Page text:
The National Register is the official Federal list of everything from structures to architecture considered significant to the history of their community, state or nation.
Nominations can come from a state government or private individuals who prepare the proper documentation, according to information from the National Park Service which adminsters the program.
Cooper’s father, Anthony Almain, bought the farm in the 1960s from Will Fannin, who lived on the farm with his sister Narcissus until her death.
Almain owned a grocery store in the location of the present-day Browse-a-Bit store in downtown Dallas. Fannin was a customer of Almain’s and came to him first because he knew he wanted a farm.
The state acquired the farm land from Native Americans and deeded it to Thomas Everitt in 1831 as part of a program that paid Revolutionary War soldiers with land, according to Cooper.
Two land lots were given to Everitt, one being 40 acres and the other, a short lot, 32.
From what the Cooper family have been able to uncover about the farm, the main farmhouse was built around 1887, along with the mule barn.
The tenant house and small barn were built around 1882.
“My folks redid the main house when they bought it in the ’60s,” said Cooper. “It originally had a propane refrigerator, and it still had an outhouse in the yard. It was really primitive when they bought it.”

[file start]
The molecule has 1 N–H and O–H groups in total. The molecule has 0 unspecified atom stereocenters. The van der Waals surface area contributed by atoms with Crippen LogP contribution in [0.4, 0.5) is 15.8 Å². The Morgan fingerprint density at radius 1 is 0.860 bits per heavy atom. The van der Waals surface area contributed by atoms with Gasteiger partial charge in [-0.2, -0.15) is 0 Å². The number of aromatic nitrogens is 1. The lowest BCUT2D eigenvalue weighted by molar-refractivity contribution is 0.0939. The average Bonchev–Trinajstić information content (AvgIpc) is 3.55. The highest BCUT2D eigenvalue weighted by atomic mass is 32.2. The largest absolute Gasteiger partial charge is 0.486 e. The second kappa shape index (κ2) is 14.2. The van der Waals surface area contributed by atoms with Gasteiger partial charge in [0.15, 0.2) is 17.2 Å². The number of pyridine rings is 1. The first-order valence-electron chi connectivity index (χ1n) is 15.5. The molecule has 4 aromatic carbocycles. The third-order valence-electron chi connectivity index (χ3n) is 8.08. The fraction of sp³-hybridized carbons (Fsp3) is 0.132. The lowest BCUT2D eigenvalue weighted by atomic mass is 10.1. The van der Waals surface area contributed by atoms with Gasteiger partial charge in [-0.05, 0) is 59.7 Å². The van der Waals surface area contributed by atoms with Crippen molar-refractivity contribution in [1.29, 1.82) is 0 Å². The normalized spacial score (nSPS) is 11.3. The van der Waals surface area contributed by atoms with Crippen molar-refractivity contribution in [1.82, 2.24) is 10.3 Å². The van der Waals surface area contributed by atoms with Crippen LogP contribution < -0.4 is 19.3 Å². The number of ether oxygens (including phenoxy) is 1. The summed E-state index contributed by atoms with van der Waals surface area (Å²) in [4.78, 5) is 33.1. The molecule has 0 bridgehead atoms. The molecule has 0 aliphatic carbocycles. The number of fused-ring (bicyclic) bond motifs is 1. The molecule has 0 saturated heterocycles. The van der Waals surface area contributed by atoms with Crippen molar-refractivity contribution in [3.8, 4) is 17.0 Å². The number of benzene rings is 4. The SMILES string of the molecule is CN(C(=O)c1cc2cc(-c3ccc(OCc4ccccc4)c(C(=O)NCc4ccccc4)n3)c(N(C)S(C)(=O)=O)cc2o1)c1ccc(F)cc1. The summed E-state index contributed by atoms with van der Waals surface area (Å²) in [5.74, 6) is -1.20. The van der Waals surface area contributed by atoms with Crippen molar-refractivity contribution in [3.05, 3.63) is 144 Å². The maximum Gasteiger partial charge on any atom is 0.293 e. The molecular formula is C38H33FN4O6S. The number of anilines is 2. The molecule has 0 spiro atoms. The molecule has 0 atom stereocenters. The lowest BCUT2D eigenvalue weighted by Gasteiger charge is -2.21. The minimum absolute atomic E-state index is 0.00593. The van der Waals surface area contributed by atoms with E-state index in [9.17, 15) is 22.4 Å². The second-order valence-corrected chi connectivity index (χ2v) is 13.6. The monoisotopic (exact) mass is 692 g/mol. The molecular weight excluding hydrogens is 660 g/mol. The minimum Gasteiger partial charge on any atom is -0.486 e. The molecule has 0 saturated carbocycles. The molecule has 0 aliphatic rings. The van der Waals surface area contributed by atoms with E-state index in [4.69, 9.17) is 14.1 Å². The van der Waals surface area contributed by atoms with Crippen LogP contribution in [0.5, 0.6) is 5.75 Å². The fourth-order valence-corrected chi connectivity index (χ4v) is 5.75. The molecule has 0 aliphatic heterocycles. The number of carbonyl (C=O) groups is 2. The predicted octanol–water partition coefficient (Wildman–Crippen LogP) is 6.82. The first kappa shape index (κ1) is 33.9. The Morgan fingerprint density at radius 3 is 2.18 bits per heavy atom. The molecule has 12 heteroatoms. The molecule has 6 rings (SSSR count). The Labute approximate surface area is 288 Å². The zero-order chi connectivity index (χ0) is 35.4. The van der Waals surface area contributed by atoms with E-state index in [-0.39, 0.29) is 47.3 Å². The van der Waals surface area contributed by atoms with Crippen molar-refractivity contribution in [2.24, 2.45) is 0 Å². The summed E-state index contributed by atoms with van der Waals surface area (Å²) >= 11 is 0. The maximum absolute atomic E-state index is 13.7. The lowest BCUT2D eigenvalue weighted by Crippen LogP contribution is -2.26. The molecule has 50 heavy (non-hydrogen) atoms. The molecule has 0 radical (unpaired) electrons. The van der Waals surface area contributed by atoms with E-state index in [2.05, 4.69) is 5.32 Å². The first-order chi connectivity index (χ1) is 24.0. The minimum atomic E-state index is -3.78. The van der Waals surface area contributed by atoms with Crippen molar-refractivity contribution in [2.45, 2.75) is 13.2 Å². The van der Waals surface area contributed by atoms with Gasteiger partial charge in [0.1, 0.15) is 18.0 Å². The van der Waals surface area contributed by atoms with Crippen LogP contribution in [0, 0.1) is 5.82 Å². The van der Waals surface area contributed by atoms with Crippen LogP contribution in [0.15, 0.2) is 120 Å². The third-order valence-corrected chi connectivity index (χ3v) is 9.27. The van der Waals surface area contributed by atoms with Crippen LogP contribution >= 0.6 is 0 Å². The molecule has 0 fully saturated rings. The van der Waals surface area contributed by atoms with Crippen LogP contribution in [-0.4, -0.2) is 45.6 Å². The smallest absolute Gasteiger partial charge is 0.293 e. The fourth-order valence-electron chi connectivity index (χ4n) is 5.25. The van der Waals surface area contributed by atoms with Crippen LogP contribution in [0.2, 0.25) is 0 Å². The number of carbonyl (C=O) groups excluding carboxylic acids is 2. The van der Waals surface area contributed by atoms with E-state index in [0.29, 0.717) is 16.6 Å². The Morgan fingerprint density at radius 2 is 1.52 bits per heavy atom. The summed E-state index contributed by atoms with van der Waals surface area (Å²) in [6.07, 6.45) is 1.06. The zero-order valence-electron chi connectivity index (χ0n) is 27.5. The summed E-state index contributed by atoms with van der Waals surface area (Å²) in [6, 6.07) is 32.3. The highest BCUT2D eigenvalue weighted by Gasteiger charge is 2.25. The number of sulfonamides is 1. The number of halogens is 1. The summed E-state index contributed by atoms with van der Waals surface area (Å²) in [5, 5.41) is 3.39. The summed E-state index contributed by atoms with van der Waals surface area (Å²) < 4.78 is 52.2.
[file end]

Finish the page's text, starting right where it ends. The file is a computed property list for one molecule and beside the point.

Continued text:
The house is now a dichotomy of eras, furnished with antique furniture and 1960s touches, including avocado green carpet in the living room.
Cooper said when Narcissus Fannin died, a trunk of money was found with her things.
“No one knows how she had all that money, but there used to be liquor stills on the site, so I kind of think that’s what it was from,” Cooper said.
Cooper raised his two children in the tenant house, a small house further back on the farm with one bathroom and one closet.
Today, Cooper lives in a house he bought on the other side of the farm. He has a working cattle farm on the property, keeping his father’s tradition of raising and selling cattle.
The former salesman said he hopes to preserve all the wildlife, including an albino wild turkey, and historical property on the farm for as long as possible.
“That’s our main purpose, is to keep something for the future, so you can see how things used to be,” he said.